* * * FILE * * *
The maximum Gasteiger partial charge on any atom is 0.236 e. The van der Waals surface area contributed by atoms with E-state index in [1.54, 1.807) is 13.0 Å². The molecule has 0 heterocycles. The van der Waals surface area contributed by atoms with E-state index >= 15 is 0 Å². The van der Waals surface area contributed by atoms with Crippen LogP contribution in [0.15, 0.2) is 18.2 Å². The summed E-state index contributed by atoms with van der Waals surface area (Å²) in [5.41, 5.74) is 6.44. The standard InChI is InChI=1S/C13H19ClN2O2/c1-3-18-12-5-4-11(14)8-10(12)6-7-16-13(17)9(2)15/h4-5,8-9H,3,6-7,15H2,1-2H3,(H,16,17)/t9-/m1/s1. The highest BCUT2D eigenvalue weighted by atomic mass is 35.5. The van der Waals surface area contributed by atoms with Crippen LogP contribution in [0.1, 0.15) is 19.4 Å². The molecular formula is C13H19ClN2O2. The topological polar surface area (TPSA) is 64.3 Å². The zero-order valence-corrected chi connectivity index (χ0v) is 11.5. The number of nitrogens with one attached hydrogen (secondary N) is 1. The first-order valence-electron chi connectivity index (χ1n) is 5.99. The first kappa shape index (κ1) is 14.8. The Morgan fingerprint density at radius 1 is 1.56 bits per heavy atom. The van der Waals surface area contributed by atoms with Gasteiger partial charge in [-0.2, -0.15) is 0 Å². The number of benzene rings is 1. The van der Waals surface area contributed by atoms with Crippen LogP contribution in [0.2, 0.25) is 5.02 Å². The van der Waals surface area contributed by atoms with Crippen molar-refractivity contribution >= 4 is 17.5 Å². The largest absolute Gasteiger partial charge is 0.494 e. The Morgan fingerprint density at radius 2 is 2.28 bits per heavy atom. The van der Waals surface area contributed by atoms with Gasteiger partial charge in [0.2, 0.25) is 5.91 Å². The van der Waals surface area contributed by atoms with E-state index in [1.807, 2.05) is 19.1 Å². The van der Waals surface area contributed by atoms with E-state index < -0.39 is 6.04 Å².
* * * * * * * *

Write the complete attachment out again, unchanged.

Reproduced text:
The maximum Gasteiger partial charge on any atom is 0.236 e. The van der Waals surface area contributed by atoms with E-state index in [1.54, 1.807) is 13.0 Å². The molecule has 0 heterocycles. The van der Waals surface area contributed by atoms with E-state index >= 15 is 0 Å². The van der Waals surface area contributed by atoms with Crippen LogP contribution in [0.15, 0.2) is 18.2 Å². The summed E-state index contributed by atoms with van der Waals surface area (Å²) in [5.41, 5.74) is 6.44. The standard InChI is InChI=1S/C13H19ClN2O2/c1-3-18-12-5-4-11(14)8-10(12)6-7-16-13(17)9(2)15/h4-5,8-9H,3,6-7,15H2,1-2H3,(H,16,17)/t9-/m1/s1. The highest BCUT2D eigenvalue weighted by atomic mass is 35.5. The van der Waals surface area contributed by atoms with Crippen LogP contribution in [0.1, 0.15) is 19.4 Å². The molecular formula is C13H19ClN2O2. The topological polar surface area (TPSA) is 64.3 Å². The zero-order valence-corrected chi connectivity index (χ0v) is 11.5. The number of nitrogens with one attached hydrogen (secondary N) is 1. The first-order valence-electron chi connectivity index (χ1n) is 5.99. The first kappa shape index (κ1) is 14.8. The Morgan fingerprint density at radius 1 is 1.56 bits per heavy atom. The van der Waals surface area contributed by atoms with Gasteiger partial charge in [-0.2, -0.15) is 0 Å². The number of benzene rings is 1. The van der Waals surface area contributed by atoms with Crippen LogP contribution in [0.2, 0.25) is 5.02 Å². The van der Waals surface area contributed by atoms with Crippen molar-refractivity contribution >= 4 is 17.5 Å². The largest absolute Gasteiger partial charge is 0.494 e. The Morgan fingerprint density at radius 2 is 2.28 bits per heavy atom. The van der Waals surface area contributed by atoms with Gasteiger partial charge in [0.2, 0.25) is 5.91 Å². The van der Waals surface area contributed by atoms with E-state index in [1.807, 2.05) is 19.1 Å². The van der Waals surface area contributed by atoms with E-state index < -0.39 is 6.04 Å².